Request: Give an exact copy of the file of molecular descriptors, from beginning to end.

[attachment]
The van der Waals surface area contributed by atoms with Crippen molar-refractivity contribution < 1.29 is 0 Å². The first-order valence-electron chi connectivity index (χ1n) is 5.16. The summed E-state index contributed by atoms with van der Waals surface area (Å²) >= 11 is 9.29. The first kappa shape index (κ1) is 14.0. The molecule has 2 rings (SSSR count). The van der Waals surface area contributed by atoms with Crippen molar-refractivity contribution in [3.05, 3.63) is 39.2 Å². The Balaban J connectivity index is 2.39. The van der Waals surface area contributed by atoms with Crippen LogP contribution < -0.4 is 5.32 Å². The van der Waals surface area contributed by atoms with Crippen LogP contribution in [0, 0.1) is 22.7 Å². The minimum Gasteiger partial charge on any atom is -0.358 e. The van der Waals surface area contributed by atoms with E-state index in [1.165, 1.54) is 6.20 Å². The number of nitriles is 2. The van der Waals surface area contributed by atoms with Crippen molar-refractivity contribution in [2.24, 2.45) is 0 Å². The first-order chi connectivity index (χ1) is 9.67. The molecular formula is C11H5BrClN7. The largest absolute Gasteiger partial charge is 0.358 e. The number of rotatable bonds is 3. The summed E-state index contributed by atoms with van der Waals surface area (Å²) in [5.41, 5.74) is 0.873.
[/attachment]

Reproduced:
The van der Waals surface area contributed by atoms with Crippen molar-refractivity contribution < 1.29 is 0 Å². The first-order valence-electron chi connectivity index (χ1n) is 5.16. The summed E-state index contributed by atoms with van der Waals surface area (Å²) >= 11 is 9.29. The first kappa shape index (κ1) is 14.0. The molecule has 2 rings (SSSR count). The van der Waals surface area contributed by atoms with Crippen molar-refractivity contribution in [3.05, 3.63) is 39.2 Å². The Balaban J connectivity index is 2.39. The van der Waals surface area contributed by atoms with Crippen LogP contribution < -0.4 is 5.32 Å². The van der Waals surface area contributed by atoms with Crippen LogP contribution in [0, 0.1) is 22.7 Å². The minimum Gasteiger partial charge on any atom is -0.358 e. The van der Waals surface area contributed by atoms with E-state index in [1.165, 1.54) is 6.20 Å². The number of nitriles is 2. The van der Waals surface area contributed by atoms with Crippen molar-refractivity contribution in [2.24, 2.45) is 0 Å². The first-order chi connectivity index (χ1) is 9.67. The molecular formula is C11H5BrClN7. The largest absolute Gasteiger partial charge is 0.358 e. The number of rotatable bonds is 3. The summed E-state index contributed by atoms with van der Waals surface area (Å²) in [5.41, 5.74) is 0.873.